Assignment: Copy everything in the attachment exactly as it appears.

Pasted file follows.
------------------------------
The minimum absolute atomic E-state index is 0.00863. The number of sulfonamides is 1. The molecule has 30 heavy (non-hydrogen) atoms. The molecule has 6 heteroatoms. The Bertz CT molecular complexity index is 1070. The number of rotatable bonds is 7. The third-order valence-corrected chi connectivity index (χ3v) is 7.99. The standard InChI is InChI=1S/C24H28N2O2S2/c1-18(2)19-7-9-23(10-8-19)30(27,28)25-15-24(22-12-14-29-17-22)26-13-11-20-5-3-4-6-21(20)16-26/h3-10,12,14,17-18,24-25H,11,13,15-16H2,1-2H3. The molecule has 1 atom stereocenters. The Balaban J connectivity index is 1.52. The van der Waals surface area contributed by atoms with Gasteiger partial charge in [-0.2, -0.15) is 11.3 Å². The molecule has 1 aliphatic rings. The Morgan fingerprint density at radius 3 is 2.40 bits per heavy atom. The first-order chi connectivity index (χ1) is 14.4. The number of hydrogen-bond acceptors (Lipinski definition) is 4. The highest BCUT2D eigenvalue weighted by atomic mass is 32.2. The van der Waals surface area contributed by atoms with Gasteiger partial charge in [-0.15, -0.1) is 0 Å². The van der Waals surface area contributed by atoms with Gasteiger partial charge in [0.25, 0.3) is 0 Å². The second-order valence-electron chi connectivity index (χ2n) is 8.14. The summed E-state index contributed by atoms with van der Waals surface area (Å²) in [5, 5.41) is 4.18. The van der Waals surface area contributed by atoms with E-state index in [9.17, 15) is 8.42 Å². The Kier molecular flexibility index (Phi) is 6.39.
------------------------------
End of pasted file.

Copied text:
The minimum absolute atomic E-state index is 0.00863. The number of sulfonamides is 1. The molecule has 30 heavy (non-hydrogen) atoms. The molecule has 6 heteroatoms. The Bertz CT molecular complexity index is 1070. The number of rotatable bonds is 7. The third-order valence-corrected chi connectivity index (χ3v) is 7.99. The standard InChI is InChI=1S/C24H28N2O2S2/c1-18(2)19-7-9-23(10-8-19)30(27,28)25-15-24(22-12-14-29-17-22)26-13-11-20-5-3-4-6-21(20)16-26/h3-10,12,14,17-18,24-25H,11,13,15-16H2,1-2H3. The molecule has 1 atom stereocenters. The Balaban J connectivity index is 1.52. The van der Waals surface area contributed by atoms with Gasteiger partial charge in [-0.2, -0.15) is 11.3 Å². The molecule has 1 aliphatic rings. The Morgan fingerprint density at radius 3 is 2.40 bits per heavy atom. The first-order chi connectivity index (χ1) is 14.4. The number of hydrogen-bond acceptors (Lipinski definition) is 4. The highest BCUT2D eigenvalue weighted by atomic mass is 32.2. The van der Waals surface area contributed by atoms with Gasteiger partial charge in [-0.15, -0.1) is 0 Å². The van der Waals surface area contributed by atoms with Gasteiger partial charge in [0.25, 0.3) is 0 Å². The second-order valence-electron chi connectivity index (χ2n) is 8.14. The summed E-state index contributed by atoms with van der Waals surface area (Å²) in [5, 5.41) is 4.18. The van der Waals surface area contributed by atoms with E-state index in [9.17, 15) is 8.42 Å². The Kier molecular flexibility index (Phi) is 6.39.